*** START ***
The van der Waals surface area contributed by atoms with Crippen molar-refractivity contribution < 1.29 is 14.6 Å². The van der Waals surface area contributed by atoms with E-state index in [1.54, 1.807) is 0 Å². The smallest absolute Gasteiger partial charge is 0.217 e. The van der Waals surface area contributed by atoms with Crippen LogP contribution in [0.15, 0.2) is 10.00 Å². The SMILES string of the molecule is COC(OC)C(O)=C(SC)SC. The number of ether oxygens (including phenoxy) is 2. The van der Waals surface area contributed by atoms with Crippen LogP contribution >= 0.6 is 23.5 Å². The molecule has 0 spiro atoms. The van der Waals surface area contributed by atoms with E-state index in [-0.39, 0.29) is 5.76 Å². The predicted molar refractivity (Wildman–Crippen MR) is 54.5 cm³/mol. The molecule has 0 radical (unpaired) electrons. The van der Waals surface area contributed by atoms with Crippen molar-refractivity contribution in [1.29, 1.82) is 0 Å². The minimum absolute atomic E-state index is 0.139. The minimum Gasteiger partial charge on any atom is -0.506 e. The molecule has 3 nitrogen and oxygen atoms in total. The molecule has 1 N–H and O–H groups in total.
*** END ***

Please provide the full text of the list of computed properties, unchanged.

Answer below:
The van der Waals surface area contributed by atoms with Crippen molar-refractivity contribution < 1.29 is 14.6 Å². The van der Waals surface area contributed by atoms with E-state index in [1.54, 1.807) is 0 Å². The smallest absolute Gasteiger partial charge is 0.217 e. The van der Waals surface area contributed by atoms with Crippen LogP contribution in [0.15, 0.2) is 10.00 Å². The SMILES string of the molecule is COC(OC)C(O)=C(SC)SC. The number of ether oxygens (including phenoxy) is 2. The van der Waals surface area contributed by atoms with Crippen LogP contribution >= 0.6 is 23.5 Å². The molecule has 0 spiro atoms. The van der Waals surface area contributed by atoms with E-state index in [-0.39, 0.29) is 5.76 Å². The predicted molar refractivity (Wildman–Crippen MR) is 54.5 cm³/mol. The molecule has 0 radical (unpaired) electrons. The van der Waals surface area contributed by atoms with Crippen molar-refractivity contribution in [1.29, 1.82) is 0 Å². The minimum absolute atomic E-state index is 0.139. The minimum Gasteiger partial charge on any atom is -0.506 e. The molecule has 3 nitrogen and oxygen atoms in total. The molecule has 1 N–H and O–H groups in total.